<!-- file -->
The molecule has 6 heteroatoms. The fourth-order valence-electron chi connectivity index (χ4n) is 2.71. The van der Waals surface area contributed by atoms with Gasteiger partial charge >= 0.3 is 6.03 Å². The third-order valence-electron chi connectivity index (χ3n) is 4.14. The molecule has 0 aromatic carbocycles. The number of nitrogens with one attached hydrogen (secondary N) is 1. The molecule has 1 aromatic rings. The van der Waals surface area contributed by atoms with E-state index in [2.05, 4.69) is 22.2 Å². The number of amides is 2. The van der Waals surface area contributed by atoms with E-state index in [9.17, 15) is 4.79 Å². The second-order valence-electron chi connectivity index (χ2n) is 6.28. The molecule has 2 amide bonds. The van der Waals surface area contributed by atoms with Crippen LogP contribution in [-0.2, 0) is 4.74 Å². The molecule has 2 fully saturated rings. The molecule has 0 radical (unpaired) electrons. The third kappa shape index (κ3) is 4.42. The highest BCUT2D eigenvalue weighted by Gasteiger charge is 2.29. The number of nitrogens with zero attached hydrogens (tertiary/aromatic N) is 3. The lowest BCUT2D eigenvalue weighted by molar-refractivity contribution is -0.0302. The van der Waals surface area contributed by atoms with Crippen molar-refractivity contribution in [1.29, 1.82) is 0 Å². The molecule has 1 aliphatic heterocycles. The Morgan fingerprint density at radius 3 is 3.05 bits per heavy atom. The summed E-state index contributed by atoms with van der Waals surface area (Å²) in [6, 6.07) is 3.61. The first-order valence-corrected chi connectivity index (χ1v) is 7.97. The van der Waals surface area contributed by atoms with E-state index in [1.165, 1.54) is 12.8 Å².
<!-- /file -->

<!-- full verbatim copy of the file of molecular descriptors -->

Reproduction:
The molecule has 6 heteroatoms. The fourth-order valence-electron chi connectivity index (χ4n) is 2.71. The van der Waals surface area contributed by atoms with Gasteiger partial charge >= 0.3 is 6.03 Å². The third-order valence-electron chi connectivity index (χ3n) is 4.14. The molecule has 0 aromatic carbocycles. The number of nitrogens with one attached hydrogen (secondary N) is 1. The molecule has 1 aromatic rings. The van der Waals surface area contributed by atoms with E-state index in [2.05, 4.69) is 22.2 Å². The number of amides is 2. The van der Waals surface area contributed by atoms with E-state index in [9.17, 15) is 4.79 Å². The second-order valence-electron chi connectivity index (χ2n) is 6.28. The molecule has 2 amide bonds. The van der Waals surface area contributed by atoms with Crippen LogP contribution in [-0.2, 0) is 4.74 Å². The molecule has 2 fully saturated rings. The molecule has 0 radical (unpaired) electrons. The third kappa shape index (κ3) is 4.42. The highest BCUT2D eigenvalue weighted by Gasteiger charge is 2.29. The number of nitrogens with zero attached hydrogens (tertiary/aromatic N) is 3. The lowest BCUT2D eigenvalue weighted by molar-refractivity contribution is -0.0302. The van der Waals surface area contributed by atoms with Crippen molar-refractivity contribution in [1.29, 1.82) is 0 Å². The molecule has 1 aliphatic heterocycles. The Morgan fingerprint density at radius 3 is 3.05 bits per heavy atom. The summed E-state index contributed by atoms with van der Waals surface area (Å²) in [6, 6.07) is 3.61. The first-order valence-corrected chi connectivity index (χ1v) is 7.97. The van der Waals surface area contributed by atoms with E-state index in [1.165, 1.54) is 12.8 Å².